“There is no such thing as a normal brain,” says Dr. Hanna Hörnberg. Ever since her biology studies, she has been fascinated by the human brain, and how molecular processes can change gray matter. The 36-year-old Swede is the new junior group leader at the Max Delbrück Center for Molecular Medicine in the Helmholtz Association (MDC). Since November 1, she has headed the Molecular and Cellular Mechanisms of Behavior Lab at the Berlin-Buch Campus.
Interview with Hanna Hörnberg
In search of targeted therapies
Autism, schizophrenia, depression – these neuropsychiatric conditions all have in common that their forms and severity are as varied as the risk factors that underlie them. Effective therapies are difficult to find. Physicians often have no choice but to prescribe drugs to affected patients on a trial-and-error basis. People with depression or schizophrenia often have to try an entire range of medicines until an effective drug is found that can help them.
“This is because there are hardly any clinical biomarkers for these conditions,” explains Hörnberg. For cancer therapy, for example, biomarkers – these can be genetic material, gene products or molecules such as enzymes, receptors, or hormones – provide valuable information on whether a particular targetedtherapy is useful or not. Hörnberg wants to identify such biomarkers for neuropsychiatric and developmental conditions.
As a postdoctoral researcher at the Biozentrum of the University of Basel, the biologist has investigated what are known as dopaminergic neurons – neurons in which the neurotransmitter dopamine is produced – in the brains of mouse models for autism. She discovered that dopaminergic neurons in the brain’s reward center in these mice do not respond to the bonding hormone oxytocin. This reduces social interaction in these mice. At the MDC, she plans to investigate not only the neuronal circuits for social symptoms, but also those that control emotions such as anxiety. “The signaling cascades that regulates these behaviors could be targets for new drugs,” she says in explaining her approach.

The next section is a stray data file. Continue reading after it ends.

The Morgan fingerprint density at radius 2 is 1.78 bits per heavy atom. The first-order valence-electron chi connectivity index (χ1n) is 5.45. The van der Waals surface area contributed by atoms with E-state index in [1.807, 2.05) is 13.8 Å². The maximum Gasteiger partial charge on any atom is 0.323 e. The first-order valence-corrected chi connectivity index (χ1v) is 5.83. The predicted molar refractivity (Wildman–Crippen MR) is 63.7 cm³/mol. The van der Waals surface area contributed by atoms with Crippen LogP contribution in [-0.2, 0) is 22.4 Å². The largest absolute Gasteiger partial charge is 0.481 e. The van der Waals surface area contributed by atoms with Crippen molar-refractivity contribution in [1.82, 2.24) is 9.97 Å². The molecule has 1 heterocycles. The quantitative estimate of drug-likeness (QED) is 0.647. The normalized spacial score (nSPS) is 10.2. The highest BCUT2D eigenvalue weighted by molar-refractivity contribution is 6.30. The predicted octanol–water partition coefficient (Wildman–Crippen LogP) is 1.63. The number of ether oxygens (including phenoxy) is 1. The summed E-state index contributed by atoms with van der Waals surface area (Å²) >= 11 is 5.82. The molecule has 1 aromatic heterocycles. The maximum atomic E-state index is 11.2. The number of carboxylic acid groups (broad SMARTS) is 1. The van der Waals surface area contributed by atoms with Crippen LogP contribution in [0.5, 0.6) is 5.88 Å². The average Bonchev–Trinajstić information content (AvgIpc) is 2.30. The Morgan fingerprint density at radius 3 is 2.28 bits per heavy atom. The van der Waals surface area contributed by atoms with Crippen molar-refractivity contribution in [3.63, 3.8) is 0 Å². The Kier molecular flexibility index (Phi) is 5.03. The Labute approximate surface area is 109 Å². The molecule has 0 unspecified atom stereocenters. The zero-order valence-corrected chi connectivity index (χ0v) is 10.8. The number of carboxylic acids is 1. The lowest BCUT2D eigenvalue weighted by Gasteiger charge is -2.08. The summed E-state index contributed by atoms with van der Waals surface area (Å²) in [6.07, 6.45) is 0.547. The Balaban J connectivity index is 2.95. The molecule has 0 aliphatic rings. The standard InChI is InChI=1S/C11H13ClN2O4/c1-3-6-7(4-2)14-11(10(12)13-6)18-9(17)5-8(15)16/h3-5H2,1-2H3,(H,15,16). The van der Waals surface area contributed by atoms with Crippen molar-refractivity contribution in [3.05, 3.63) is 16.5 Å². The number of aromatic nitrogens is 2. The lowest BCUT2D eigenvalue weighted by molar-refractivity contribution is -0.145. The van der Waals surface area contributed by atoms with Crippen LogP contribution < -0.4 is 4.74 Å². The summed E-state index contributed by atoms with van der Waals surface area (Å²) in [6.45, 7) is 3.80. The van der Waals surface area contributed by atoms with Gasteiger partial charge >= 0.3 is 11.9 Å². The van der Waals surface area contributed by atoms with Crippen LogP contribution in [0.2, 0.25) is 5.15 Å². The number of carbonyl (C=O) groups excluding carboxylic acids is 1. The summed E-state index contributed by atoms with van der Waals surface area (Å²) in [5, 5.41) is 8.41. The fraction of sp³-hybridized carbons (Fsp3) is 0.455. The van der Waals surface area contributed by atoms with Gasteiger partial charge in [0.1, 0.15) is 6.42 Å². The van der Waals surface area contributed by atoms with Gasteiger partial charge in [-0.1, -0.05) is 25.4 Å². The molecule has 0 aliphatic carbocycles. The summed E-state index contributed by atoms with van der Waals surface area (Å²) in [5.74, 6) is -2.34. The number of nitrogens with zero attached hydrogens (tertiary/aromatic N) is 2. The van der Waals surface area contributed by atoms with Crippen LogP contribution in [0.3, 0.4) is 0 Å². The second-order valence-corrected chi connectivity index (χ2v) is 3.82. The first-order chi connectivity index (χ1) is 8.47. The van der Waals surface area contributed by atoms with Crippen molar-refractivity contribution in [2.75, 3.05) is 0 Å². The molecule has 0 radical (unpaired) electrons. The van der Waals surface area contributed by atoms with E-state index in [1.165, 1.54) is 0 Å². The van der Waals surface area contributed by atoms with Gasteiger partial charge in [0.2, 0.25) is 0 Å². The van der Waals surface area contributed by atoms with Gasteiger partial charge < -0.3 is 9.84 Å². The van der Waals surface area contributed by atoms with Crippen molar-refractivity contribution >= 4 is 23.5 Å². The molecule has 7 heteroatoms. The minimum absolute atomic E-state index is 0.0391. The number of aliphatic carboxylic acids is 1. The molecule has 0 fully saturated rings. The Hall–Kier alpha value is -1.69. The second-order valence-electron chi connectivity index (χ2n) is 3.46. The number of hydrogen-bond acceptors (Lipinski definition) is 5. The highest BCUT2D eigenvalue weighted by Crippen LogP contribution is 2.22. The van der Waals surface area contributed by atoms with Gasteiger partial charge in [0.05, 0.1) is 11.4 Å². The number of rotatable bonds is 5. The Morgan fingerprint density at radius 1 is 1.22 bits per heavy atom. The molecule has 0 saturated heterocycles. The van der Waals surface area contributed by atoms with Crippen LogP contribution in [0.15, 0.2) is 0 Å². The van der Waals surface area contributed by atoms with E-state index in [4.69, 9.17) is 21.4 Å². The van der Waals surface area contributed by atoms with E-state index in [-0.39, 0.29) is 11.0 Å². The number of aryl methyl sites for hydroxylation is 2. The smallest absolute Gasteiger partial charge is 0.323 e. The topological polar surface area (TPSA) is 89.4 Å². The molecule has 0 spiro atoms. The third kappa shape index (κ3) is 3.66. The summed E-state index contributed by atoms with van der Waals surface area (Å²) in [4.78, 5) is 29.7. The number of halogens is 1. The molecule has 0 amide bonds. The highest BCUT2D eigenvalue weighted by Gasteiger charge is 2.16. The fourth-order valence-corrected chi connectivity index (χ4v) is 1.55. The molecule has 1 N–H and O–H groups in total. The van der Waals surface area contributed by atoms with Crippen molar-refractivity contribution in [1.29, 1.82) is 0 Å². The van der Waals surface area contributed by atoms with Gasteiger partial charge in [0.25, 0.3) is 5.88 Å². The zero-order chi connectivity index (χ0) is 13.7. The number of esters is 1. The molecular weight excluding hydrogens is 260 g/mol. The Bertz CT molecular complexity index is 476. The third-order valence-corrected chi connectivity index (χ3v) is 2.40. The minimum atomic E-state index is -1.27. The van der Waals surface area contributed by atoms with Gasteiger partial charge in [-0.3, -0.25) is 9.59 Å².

Relieving disabilitating symptoms – instead of changing the personality
In the process, it is important to her that those affected can decide for themselves whether and to what extent they would like to get help. Autistic people may experience symptoms such as anxiety, hypersensitivity, or sleep problems, which can cause suffering to individuals and may be a reason to seek treatment. However, this does not mean that they want to perceive the world differently as a result of therapy. “This is part of who they are and does not need treatment,” says the neuroscientist. She says it is very important to find out which changes in the brain trigger which symptoms – so that treatments can be targeted specifically towards symptoms that cause suffering to individuals.
The fact that she now heads a research group at the MDC is “a great privilege” for her. The palpable team spirit at the MDC inspires her. She is looking forward to the exchange with her colleagues and to joint research results. In addition, she will collaborate with other scientists within NeuroCure, a Berlin-based Cluster of Excellence for research into neurological and psychiatric conditions. Last but not least, it is extremely important to her that the MDC promotes the idea of diversity. “In science, women and especially minorities still do not play the same role in all areas. But diversity in science is a strength, and from my experience MDC supports this.”
Text: Jana Ehrhardt-Joswig